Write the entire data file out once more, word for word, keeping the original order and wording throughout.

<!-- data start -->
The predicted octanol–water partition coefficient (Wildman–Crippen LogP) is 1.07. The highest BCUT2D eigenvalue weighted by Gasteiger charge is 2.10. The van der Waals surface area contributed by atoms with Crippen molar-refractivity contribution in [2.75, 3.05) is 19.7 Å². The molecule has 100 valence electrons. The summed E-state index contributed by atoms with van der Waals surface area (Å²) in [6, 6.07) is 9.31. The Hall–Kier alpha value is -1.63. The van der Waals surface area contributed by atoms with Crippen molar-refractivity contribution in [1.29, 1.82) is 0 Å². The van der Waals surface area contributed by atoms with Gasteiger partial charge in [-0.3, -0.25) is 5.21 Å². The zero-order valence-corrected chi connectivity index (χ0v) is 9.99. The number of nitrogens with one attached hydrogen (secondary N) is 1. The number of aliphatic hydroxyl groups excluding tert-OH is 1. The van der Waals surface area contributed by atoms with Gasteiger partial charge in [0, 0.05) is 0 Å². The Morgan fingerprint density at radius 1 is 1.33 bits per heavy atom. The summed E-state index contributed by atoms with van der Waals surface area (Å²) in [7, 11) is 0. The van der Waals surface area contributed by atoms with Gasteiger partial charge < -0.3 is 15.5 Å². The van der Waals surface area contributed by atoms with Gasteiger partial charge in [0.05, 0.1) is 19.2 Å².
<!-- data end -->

The predicted octanol–water partition coefficient (Wildman–Crippen LogP) is 1.07. The highest BCUT2D eigenvalue weighted by Gasteiger charge is 2.10. The van der Waals surface area contributed by atoms with Crippen molar-refractivity contribution in [2.75, 3.05) is 19.7 Å². The molecule has 100 valence electrons. The summed E-state index contributed by atoms with van der Waals surface area (Å²) in [6, 6.07) is 9.31. The Hall–Kier alpha value is -1.63. The van der Waals surface area contributed by atoms with Crippen molar-refractivity contribution in [1.29, 1.82) is 0 Å². The van der Waals surface area contributed by atoms with Gasteiger partial charge in [-0.3, -0.25) is 5.21 Å². The zero-order valence-corrected chi connectivity index (χ0v) is 9.99. The number of nitrogens with one attached hydrogen (secondary N) is 1. The number of aliphatic hydroxyl groups excluding tert-OH is 1. The van der Waals surface area contributed by atoms with Gasteiger partial charge in [0, 0.05) is 0 Å². The Morgan fingerprint density at radius 1 is 1.33 bits per heavy atom. The summed E-state index contributed by atoms with van der Waals surface area (Å²) in [7, 11) is 0. The van der Waals surface area contributed by atoms with Gasteiger partial charge < -0.3 is 15.5 Å². The van der Waals surface area contributed by atoms with Gasteiger partial charge in [0.05, 0.1) is 19.2 Å².